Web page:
This is a game that will
make you stop and ponder titles of this nature. In Contact from our
friends at Red Ant, you play the part of yourself, guiding a young boy
called Terry who is sent on a quest by professor who has special powers.
Scattered throughout a series of islands are the remnants of his power
and Terry has to retrieve them. The odd part to the game is that the
professor has crashed his ship and the power is within them. He is alone
and needs help, thus he contacts you through the DS for help.
So as long as we have it clear, you are not Terry,
however you can guide him to some extent through the DS using the
stylus. Your actions affect how he performs and whilst battles that he
undertakes, he will do so of his own accord, you can set up special
attacks and markers for him to follow. In split screen mode, it is
possible to watch both the professor and Terry and communicate with
There is a depth to this game that I have not seen in
titles of this kind for some time and the amount of interaction within
the gaming environment is impressive to say the least combining strategy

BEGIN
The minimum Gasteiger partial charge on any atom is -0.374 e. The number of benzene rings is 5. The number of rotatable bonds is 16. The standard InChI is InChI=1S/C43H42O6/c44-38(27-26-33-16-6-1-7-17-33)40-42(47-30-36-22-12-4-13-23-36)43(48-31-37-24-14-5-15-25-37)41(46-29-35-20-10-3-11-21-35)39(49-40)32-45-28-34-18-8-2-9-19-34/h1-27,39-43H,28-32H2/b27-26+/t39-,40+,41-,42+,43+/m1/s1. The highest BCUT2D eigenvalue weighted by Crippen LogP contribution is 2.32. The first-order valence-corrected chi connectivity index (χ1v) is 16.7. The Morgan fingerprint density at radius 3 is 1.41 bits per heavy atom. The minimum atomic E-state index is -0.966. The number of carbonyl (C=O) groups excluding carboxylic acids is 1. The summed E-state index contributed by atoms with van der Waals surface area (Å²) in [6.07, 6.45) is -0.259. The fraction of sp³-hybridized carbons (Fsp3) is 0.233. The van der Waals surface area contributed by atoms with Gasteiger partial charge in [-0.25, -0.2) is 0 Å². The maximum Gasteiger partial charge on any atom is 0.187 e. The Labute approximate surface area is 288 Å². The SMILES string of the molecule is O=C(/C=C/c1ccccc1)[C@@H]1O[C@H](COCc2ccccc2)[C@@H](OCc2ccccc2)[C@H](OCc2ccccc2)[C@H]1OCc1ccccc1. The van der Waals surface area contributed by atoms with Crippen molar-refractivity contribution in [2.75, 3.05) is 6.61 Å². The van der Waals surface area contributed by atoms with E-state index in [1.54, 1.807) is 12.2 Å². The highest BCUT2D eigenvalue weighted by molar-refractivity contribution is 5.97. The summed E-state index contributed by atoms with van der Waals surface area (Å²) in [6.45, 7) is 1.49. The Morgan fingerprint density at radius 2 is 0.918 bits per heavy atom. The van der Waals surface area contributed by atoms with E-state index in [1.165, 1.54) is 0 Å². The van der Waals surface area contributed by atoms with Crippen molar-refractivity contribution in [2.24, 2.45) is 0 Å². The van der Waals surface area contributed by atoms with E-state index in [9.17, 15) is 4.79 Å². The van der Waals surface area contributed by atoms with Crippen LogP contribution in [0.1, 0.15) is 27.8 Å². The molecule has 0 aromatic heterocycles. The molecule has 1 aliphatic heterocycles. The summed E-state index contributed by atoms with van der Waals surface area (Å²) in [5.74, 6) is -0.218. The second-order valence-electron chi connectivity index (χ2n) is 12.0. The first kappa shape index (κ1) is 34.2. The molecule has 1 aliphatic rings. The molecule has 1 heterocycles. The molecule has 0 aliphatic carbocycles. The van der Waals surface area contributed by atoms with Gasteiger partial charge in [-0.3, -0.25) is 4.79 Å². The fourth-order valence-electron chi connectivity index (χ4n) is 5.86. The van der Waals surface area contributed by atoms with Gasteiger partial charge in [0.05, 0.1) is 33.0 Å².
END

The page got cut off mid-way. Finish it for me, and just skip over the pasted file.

and role playing in one tidy comprehensive package.
There are some neat bits and pieces during the game
that are reminiscent of other titles that have been and gone. There is a
system whereby if you wear a particular costume, you gain those
abilities for the duration of your wearing that suit. There are a number
of these during the game that you can get Terry into, that will allow
him to make it past the next part of his adventure and get all pieces of
the ship back to the Professor and allow him to go home.
This is a cute looking game with very innovative
design and inventiveness when it comes to a great way with a gamer
interacting with a game. This is a title to make you think about what
you are doing and have an omni prescient presence on a gaming world
instead of living directly in it, sort of a god complex without the
This is a title that will suit gamers who are ready
for a very immersive and lengthy gameplay experience. It may put some
off with how indepth it is, however in terms of enjoyment and value for
money it is worth the cost of admittance.